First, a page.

The concentration under Speer by far did not remedy all structural deficits. He had only limited influence on the respective problems of the air force, the navy and the army with the determination and planning of their own needs. Air armaments, which devoured the lion's share of German armaments resources, suffered most from this weakness. Although the Allied bombing war required a strengthening of the air defense by 1943 at the latest, the air force leadership showed itself incapable of realigning its armaments policy, which was shaped by offensive thinking, especially since Hitler, in his urge to retaliate, continued to take the offensive. Serious wrong decisions were therefore made, so that some developmental lead over the Allies was lost.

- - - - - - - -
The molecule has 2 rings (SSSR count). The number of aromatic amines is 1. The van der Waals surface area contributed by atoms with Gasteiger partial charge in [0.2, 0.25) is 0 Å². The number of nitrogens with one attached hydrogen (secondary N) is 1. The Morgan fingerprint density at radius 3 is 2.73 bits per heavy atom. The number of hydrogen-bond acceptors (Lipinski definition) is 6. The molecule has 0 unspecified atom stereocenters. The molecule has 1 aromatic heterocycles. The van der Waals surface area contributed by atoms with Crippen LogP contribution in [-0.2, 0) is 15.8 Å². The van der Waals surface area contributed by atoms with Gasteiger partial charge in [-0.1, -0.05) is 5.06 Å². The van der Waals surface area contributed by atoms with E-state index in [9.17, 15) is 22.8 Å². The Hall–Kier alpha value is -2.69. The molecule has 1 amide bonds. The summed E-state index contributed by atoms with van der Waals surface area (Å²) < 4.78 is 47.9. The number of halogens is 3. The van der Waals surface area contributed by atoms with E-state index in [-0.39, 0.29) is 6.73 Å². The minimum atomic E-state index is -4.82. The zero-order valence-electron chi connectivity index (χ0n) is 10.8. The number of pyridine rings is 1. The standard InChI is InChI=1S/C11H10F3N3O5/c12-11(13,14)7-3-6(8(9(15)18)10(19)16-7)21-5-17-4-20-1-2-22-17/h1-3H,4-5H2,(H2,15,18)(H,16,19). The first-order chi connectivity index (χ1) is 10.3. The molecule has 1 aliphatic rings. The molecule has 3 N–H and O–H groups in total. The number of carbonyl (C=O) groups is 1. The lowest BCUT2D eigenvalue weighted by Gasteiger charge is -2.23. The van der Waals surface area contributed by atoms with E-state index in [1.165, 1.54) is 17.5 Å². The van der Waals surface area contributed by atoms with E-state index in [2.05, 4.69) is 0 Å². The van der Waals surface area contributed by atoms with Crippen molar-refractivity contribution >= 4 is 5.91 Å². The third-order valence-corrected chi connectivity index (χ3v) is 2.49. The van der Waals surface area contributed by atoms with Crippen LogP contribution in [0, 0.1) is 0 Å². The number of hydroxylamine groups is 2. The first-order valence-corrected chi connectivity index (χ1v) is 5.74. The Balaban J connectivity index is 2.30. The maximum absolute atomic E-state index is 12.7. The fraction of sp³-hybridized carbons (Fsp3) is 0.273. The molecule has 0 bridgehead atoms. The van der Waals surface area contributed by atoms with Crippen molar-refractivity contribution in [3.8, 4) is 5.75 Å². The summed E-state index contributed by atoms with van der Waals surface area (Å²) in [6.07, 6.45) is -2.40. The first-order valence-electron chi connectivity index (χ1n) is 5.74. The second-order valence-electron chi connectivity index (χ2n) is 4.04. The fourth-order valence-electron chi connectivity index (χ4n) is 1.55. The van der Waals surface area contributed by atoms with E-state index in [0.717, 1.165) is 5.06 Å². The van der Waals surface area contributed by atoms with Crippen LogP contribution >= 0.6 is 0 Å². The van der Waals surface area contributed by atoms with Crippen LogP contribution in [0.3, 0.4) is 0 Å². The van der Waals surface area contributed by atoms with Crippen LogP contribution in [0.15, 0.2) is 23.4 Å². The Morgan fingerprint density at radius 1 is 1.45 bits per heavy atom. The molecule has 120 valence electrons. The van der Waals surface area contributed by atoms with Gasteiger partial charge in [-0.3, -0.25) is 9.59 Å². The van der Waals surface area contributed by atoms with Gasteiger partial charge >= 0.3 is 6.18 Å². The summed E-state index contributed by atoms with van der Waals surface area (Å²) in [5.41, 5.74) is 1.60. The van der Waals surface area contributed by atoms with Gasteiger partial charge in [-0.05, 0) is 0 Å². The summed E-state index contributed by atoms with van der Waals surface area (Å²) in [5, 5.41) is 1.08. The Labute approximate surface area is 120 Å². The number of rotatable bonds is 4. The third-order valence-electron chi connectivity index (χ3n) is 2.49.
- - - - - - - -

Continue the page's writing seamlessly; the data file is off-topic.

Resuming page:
The He 177 was a four-engine bomber developed by the Heinkel company. What was unusual about this aircraft was, on the one hand, the parallel engine arrangement, two on each side of which drove a propeller, and, on the other hand, the requirement that it was suitable for diving. Strict adherence to this requirement, especially on the part of the Technical Office under Udet, together with structural changes compared to the original concept, led to a highly complicated, fault-prone and, above all, very expensive development, which had its first flight in November 1939. The He 177 finally went into series production despite still existing defects. (& copy Federal Archives)
The world's first series-built jet fighter of the Messerschmitt Me 262 type was used inappropriately from the summer of 1944; its great potential as an interceptor initially remained untapped.